BSP brushes off August inflation spike, sees prices normalizing in 2022
MANILA, Philippines—The central bank on Tuesday (Sept. 7) brushed off the unexpected spike in the inflation rate for August, saying the pace of price increases for basic goods and services will normalize soon.
In a statement, Bangko Sentral ng Pilipinas (BSP) Governor Benjamin Diokno said the latest outturn is “consistent with the BSP’s assessment that inflation could settle close to the high end of the target range in the near term before decelerating back to within the target range by year end.”
“In 2022-2023, inflation will likely fall towards the midpoint of the target, supported by the continued and timely implementation of non-monetary measures and reforms to address directly supply-side pressures on key food items,” he said in a mobile phone message to reporters.
The government announced that consumer price index for August stood at 4.9 percent, which was the upper end of the central bank’s 4.1-4.9 percent forecast range for the month.
The surprise surge was driven largely by a 6.5 percent spike in food cost due to crop damage from recent storms, since food component accounts for roughly 32 percent of the inflation basket, and contributed more than 53 percent of the headline number.
Despite this, Diokno said the risks to the inflation outlook remain “broadly balanced” over the policy horizon.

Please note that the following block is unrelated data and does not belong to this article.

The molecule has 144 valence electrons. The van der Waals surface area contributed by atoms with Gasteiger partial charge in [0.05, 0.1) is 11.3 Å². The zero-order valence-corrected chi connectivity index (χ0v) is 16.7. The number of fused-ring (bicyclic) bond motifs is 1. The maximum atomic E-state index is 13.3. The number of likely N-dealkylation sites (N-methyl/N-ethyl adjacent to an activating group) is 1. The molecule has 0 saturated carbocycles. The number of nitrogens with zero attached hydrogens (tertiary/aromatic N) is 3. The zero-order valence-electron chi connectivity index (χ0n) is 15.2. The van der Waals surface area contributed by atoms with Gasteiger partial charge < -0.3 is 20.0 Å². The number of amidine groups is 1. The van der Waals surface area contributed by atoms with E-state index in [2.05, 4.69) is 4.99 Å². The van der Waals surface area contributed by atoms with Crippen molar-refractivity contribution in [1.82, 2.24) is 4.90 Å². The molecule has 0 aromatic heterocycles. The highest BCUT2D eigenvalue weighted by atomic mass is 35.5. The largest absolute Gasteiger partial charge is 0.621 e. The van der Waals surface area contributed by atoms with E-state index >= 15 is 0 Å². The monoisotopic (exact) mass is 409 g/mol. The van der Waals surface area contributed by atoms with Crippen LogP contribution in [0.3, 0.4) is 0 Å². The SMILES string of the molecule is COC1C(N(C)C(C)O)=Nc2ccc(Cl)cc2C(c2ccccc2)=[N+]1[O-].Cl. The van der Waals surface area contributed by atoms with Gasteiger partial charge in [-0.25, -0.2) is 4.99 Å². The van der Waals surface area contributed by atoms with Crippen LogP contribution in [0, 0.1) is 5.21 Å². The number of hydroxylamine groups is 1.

“The uptick in international commodity prices due to supply-chain bottlenecks and the recovery in global demand could lend upside pressures on inflation,” he warned, adding that the emergence of new coronavirus variants, leading to stricter lockdown measures and delayed reopening of the economy, is seen to pose downside risks to both aggregate demand and inflation.
ING Bank Manila senior economist Nicholas Mapa said the monetary regulator will likely look past this price spike as it continues to vow support for the fledgling economic recovery.
“Elevated inflation will likely sap some momentum from household consumption in the near term,” he said. “Consumption drives roughly 70 percent of total economic activity in the Philippines.”
He explained that a BSP rate hike will not likely be able to address the current food price spike or make imported energy cheaper.
“Thus, we fully expect BSP to retain its accommodative stance all the more with the economy still in the midst of a recession,” Mapa said. “Furthermore, we doubt that BSP will continue to craft policy that benefits the Philippines and refrain from conducting monetary policy via proxy that would entail mimicking rate hikes of other nations around the world.”
The ING economist said he expected elevated inflation and the recently recorded 6.9 percent unemployment level to weigh on Philippine economic recovery. He also expects full year gross domestic product growth to slide to 3.8 percent, below the official government estimate of 4-5 percent.
“Meanwhile, the peso will likely remain pressured in the near term as BSP signals it will not likely adjust policy rates to combat this current spike in prices,” he added.
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